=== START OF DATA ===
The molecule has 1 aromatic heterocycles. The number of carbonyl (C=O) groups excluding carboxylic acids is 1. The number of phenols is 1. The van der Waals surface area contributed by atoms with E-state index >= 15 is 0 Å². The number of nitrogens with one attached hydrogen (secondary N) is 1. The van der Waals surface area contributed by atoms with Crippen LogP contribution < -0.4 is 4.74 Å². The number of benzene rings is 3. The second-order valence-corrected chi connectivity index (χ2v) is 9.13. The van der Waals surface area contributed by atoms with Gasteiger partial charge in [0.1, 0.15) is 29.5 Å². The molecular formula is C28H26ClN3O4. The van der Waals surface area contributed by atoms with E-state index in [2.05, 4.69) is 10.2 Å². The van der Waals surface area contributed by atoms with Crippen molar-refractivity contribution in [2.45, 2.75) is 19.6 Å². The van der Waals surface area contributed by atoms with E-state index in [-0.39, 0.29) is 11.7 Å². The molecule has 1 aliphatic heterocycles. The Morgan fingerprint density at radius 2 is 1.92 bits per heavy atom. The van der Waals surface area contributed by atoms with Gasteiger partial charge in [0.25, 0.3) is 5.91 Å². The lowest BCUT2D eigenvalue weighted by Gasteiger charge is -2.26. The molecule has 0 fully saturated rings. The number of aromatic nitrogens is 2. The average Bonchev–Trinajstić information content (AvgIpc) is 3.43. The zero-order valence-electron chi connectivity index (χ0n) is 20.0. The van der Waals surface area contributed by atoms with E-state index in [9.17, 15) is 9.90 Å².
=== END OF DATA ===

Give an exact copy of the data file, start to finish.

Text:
The molecule has 1 aromatic heterocycles. The number of carbonyl (C=O) groups excluding carboxylic acids is 1. The number of phenols is 1. The van der Waals surface area contributed by atoms with E-state index >= 15 is 0 Å². The number of nitrogens with one attached hydrogen (secondary N) is 1. The van der Waals surface area contributed by atoms with Crippen LogP contribution < -0.4 is 4.74 Å². The number of benzene rings is 3. The second-order valence-corrected chi connectivity index (χ2v) is 9.13. The van der Waals surface area contributed by atoms with Gasteiger partial charge in [0.1, 0.15) is 29.5 Å². The molecular formula is C28H26ClN3O4. The van der Waals surface area contributed by atoms with E-state index in [2.05, 4.69) is 10.2 Å². The van der Waals surface area contributed by atoms with Crippen molar-refractivity contribution in [2.45, 2.75) is 19.6 Å². The van der Waals surface area contributed by atoms with E-state index in [-0.39, 0.29) is 11.7 Å². The molecule has 1 aliphatic heterocycles. The Morgan fingerprint density at radius 2 is 1.92 bits per heavy atom. The van der Waals surface area contributed by atoms with Gasteiger partial charge in [0.25, 0.3) is 5.91 Å². The lowest BCUT2D eigenvalue weighted by Gasteiger charge is -2.26. The molecule has 0 fully saturated rings. The number of aromatic nitrogens is 2. The average Bonchev–Trinajstić information content (AvgIpc) is 3.43. The zero-order valence-electron chi connectivity index (χ0n) is 20.0. The van der Waals surface area contributed by atoms with E-state index in [9.17, 15) is 9.90 Å².